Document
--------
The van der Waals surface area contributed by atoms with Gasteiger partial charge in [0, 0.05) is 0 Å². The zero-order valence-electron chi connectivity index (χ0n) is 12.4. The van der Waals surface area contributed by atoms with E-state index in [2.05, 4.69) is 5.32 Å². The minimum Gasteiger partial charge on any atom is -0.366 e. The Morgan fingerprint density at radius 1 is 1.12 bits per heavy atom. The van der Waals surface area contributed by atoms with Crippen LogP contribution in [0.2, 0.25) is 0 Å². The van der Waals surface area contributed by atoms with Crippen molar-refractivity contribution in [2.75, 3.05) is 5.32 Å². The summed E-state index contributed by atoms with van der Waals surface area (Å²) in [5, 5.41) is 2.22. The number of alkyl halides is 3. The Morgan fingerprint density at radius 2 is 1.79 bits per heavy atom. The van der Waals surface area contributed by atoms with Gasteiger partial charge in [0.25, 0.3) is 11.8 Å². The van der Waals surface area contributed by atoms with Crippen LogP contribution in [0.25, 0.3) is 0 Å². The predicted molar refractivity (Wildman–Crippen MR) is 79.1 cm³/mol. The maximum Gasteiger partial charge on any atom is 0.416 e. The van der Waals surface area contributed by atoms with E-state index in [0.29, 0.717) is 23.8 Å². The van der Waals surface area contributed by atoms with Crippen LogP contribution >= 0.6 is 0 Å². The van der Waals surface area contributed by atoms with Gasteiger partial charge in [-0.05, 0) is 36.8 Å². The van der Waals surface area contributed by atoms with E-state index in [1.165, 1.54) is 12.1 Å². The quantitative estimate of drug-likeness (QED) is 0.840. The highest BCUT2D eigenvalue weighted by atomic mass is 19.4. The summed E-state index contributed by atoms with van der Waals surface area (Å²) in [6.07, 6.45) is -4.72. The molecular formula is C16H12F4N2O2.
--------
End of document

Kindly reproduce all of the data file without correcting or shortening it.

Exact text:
The van der Waals surface area contributed by atoms with Gasteiger partial charge in [0, 0.05) is 0 Å². The zero-order valence-electron chi connectivity index (χ0n) is 12.4. The van der Waals surface area contributed by atoms with E-state index in [2.05, 4.69) is 5.32 Å². The minimum Gasteiger partial charge on any atom is -0.366 e. The Morgan fingerprint density at radius 1 is 1.12 bits per heavy atom. The van der Waals surface area contributed by atoms with Crippen LogP contribution in [0.2, 0.25) is 0 Å². The van der Waals surface area contributed by atoms with Crippen molar-refractivity contribution in [2.75, 3.05) is 5.32 Å². The summed E-state index contributed by atoms with van der Waals surface area (Å²) in [5, 5.41) is 2.22. The number of alkyl halides is 3. The Morgan fingerprint density at radius 2 is 1.79 bits per heavy atom. The van der Waals surface area contributed by atoms with Gasteiger partial charge in [0.25, 0.3) is 11.8 Å². The van der Waals surface area contributed by atoms with Crippen LogP contribution in [0.25, 0.3) is 0 Å². The predicted molar refractivity (Wildman–Crippen MR) is 79.1 cm³/mol. The maximum Gasteiger partial charge on any atom is 0.416 e. The van der Waals surface area contributed by atoms with E-state index in [0.29, 0.717) is 23.8 Å². The van der Waals surface area contributed by atoms with Crippen LogP contribution >= 0.6 is 0 Å². The van der Waals surface area contributed by atoms with Gasteiger partial charge in [-0.05, 0) is 36.8 Å². The van der Waals surface area contributed by atoms with E-state index in [1.165, 1.54) is 12.1 Å². The quantitative estimate of drug-likeness (QED) is 0.840. The highest BCUT2D eigenvalue weighted by atomic mass is 19.4. The summed E-state index contributed by atoms with van der Waals surface area (Å²) in [6.07, 6.45) is -4.72. The molecular formula is C16H12F4N2O2.